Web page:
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Starpoint Gemini 2 review: The cold, empty vacuum of space

Hayden Dingman | Dec. 17, 2014
I never thought I'd be able to say this: Starpoint Gemini 2 is a victim of bad timing. Five years ago--hell, two years ago--the space sim genre was more empty than the cold vacuum of space itself. Occasionally a lone title ventured into that frontier again, but it was rare enough that Freespace 2 (a game from 1999) was still one of the titles recommended most.

I never thought I'd be able to say this: Starpoint Gemini 2 is a victim of bad timing. Five years ago — hell, two years ago — the space sim genre was more empty than the cold vacuum of space itself. Occasionally a lone title ventured into that frontier again, but it was rare enough that Freespace 2 (a game from 1999) was still one of the titles recommended most.

Had Starpoint Gemini 2 somehow tumbled through the void to land on my computer back in those days I would've called it a miracle. And yet in 2014 the space sim is (to my complete surprise) alive and well — so alive and well that I've even looked into joysticks again.

In this time of plenty, Starpoint Gemini 2 feels like a holdover from the past. That's not enough to hold my interest anymore.

Empty space

Starpoint Gemini 2 is basically a modernized version of Freelancer. There's no reason to beat around the bush here. There's a campaign (more on that later) but most of your time is spent exploring a fairly large space-sandbox. You'll encounter various factions, mine some asteroids, dogfight, ride through a few wormholes, and mostly sell garbage to space stations so you can make money to buy new ships.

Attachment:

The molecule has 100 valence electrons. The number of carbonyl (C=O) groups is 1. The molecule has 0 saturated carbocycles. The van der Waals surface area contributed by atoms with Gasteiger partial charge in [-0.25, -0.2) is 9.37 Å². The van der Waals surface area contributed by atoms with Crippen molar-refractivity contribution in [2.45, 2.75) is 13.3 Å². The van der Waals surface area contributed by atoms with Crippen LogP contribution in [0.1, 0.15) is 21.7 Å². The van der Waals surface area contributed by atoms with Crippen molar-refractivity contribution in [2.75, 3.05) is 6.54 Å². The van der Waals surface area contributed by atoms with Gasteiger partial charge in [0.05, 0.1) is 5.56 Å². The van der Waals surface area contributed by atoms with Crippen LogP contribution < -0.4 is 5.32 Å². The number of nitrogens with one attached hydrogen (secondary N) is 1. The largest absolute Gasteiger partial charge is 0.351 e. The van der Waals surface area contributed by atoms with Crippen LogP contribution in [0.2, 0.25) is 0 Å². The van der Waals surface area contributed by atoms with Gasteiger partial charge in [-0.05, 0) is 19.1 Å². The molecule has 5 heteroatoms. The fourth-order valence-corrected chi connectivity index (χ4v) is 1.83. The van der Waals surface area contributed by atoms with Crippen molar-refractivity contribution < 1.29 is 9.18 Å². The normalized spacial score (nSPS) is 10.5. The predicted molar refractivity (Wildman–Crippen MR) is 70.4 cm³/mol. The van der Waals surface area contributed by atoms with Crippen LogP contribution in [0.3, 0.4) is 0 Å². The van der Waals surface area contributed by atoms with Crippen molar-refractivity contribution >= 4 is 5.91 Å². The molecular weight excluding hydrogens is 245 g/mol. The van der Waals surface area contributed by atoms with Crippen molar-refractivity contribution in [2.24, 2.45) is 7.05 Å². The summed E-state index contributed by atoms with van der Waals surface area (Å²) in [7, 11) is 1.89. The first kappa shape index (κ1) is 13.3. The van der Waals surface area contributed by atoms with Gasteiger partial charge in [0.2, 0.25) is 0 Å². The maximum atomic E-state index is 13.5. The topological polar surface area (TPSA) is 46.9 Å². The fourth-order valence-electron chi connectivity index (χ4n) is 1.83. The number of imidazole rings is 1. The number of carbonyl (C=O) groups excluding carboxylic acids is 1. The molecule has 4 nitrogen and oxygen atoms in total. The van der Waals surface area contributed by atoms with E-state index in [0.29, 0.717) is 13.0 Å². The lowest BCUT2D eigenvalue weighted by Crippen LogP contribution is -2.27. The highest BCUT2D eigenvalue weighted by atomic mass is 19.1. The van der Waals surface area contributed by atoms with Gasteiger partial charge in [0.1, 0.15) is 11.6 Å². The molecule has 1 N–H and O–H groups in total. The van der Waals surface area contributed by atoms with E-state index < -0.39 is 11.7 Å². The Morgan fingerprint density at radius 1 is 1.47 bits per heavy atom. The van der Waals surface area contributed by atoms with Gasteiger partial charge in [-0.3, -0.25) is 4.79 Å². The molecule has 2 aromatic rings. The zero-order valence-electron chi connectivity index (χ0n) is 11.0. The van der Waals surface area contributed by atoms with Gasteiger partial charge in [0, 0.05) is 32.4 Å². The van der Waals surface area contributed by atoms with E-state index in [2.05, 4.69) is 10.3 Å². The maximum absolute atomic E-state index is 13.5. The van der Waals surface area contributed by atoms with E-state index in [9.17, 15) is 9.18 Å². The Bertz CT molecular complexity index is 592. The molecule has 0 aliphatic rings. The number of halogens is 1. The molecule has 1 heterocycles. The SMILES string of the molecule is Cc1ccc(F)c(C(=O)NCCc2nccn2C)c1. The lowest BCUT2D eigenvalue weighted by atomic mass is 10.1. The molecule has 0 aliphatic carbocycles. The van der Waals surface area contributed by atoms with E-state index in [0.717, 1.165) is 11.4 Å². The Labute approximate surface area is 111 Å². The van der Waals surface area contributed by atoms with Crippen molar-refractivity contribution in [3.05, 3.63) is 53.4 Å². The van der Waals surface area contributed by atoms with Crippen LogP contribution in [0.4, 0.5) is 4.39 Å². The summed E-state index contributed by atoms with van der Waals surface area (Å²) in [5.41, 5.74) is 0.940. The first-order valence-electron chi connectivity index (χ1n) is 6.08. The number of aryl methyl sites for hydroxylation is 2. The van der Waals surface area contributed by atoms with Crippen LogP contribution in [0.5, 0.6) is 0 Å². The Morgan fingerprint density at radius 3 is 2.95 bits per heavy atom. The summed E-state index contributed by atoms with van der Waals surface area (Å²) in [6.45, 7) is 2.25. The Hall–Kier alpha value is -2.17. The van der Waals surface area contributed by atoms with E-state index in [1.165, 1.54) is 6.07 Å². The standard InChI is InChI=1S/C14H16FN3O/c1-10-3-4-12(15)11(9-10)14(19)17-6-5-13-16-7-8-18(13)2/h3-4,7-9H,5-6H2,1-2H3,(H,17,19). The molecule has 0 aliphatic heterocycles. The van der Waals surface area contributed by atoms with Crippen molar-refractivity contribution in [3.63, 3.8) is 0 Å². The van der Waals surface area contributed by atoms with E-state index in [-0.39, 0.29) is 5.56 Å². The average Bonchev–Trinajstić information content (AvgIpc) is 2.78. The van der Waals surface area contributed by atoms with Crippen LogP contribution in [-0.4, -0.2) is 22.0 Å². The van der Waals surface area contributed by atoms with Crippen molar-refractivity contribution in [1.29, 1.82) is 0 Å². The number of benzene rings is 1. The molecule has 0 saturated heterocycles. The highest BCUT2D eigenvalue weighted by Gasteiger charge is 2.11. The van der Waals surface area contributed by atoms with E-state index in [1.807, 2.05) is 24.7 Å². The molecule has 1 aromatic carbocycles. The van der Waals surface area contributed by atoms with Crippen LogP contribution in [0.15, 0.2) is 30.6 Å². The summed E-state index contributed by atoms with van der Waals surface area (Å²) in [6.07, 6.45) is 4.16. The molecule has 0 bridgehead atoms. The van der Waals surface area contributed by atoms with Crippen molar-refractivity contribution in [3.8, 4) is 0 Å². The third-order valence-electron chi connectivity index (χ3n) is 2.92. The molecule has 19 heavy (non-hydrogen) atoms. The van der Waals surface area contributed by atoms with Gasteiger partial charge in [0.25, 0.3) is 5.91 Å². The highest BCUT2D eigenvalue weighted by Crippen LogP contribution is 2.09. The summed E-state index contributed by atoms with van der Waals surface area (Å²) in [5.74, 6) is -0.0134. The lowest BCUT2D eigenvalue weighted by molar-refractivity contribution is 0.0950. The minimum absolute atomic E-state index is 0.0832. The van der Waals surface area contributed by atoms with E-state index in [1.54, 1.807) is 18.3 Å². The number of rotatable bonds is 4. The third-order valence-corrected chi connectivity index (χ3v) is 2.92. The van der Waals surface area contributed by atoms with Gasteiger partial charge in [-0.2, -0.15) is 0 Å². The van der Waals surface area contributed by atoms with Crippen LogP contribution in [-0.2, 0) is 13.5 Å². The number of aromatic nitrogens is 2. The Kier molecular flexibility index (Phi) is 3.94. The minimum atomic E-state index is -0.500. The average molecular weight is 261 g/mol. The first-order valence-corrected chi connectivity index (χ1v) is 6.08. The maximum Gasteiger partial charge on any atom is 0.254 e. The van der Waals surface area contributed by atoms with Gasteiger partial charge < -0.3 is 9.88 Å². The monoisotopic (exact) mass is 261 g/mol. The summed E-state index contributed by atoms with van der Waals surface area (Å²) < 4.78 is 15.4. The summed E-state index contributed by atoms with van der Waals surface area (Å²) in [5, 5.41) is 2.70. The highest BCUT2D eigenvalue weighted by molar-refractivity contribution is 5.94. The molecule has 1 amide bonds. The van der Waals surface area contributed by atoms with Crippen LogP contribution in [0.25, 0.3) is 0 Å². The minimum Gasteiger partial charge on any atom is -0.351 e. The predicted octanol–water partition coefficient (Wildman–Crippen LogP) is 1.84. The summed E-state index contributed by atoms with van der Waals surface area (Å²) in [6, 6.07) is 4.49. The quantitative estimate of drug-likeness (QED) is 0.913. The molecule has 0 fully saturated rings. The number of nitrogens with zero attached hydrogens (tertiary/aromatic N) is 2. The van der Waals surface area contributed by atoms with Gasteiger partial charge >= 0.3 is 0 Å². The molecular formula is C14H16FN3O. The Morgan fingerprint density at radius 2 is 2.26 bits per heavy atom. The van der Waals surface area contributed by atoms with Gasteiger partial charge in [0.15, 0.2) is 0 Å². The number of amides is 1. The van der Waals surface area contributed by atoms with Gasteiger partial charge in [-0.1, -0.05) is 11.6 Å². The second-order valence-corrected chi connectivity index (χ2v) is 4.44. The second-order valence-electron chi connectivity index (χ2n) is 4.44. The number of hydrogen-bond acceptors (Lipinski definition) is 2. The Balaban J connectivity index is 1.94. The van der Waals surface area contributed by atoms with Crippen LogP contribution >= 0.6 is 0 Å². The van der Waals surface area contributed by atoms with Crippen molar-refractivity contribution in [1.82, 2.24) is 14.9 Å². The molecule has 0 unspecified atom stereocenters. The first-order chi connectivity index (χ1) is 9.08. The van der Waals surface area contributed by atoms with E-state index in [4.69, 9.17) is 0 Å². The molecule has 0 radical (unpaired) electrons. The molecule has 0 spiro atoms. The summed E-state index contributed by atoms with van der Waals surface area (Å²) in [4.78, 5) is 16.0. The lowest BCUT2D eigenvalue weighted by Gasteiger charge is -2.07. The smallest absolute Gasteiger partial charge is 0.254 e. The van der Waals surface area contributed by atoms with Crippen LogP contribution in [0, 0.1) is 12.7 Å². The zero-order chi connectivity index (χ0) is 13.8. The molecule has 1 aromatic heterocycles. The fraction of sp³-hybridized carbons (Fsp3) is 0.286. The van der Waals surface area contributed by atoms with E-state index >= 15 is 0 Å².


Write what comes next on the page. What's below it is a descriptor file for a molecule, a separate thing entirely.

You can also make money by picking up various freelance contracts. Some task you with destroying random ships, while others have you scanning anomalies or ferrying people between two distant points in space.

There's certainly a Zen sort of calm gained by flying around Starpoint Gemini 2. You can completely blow off the campaign and play in freeroam mode, which tasks you with basically imagining your own story as you fly around the universe. Even doing the campaign, however, you'll spend most of your time aimlessly wandering the galaxy and picking up odd jobs.

It's relaxing. I spent many hours of Starpoint Gemini 2 with a cup of hot tea nearby, classic rock or folk music playing in the background (the in-game soundtrack wears out its welcome pretty fast), watching my ship crawl across the stars from the camera's remote third-person view (Tip: Hit F11 to hide the ugly user interface).

But it's ultimately an empty sort of experience, and not just because space is vast and cold and indifferent to humanity. Exploration should be a huge draw in this game. The playable space is nowhere near the size of Elite: Dangerous's crazy recreation of the entire Milky Way, but there's still a ton of space to putter around.

There's nothing out there though. That's the feeling I get after hours and hours of Starpoint Gemini 2. The universe is lifeless. There are factions, but they don't interact with you in any meaningful way. Your reputation is a linear scale that shifts between lawful and unlawful. You can sort of "write your own story" across the universe, but there are only so many stories that can be told with the limited actions at your disposal — basically pirate or do-gooder, rugged ruffian or peaceful trader.

 

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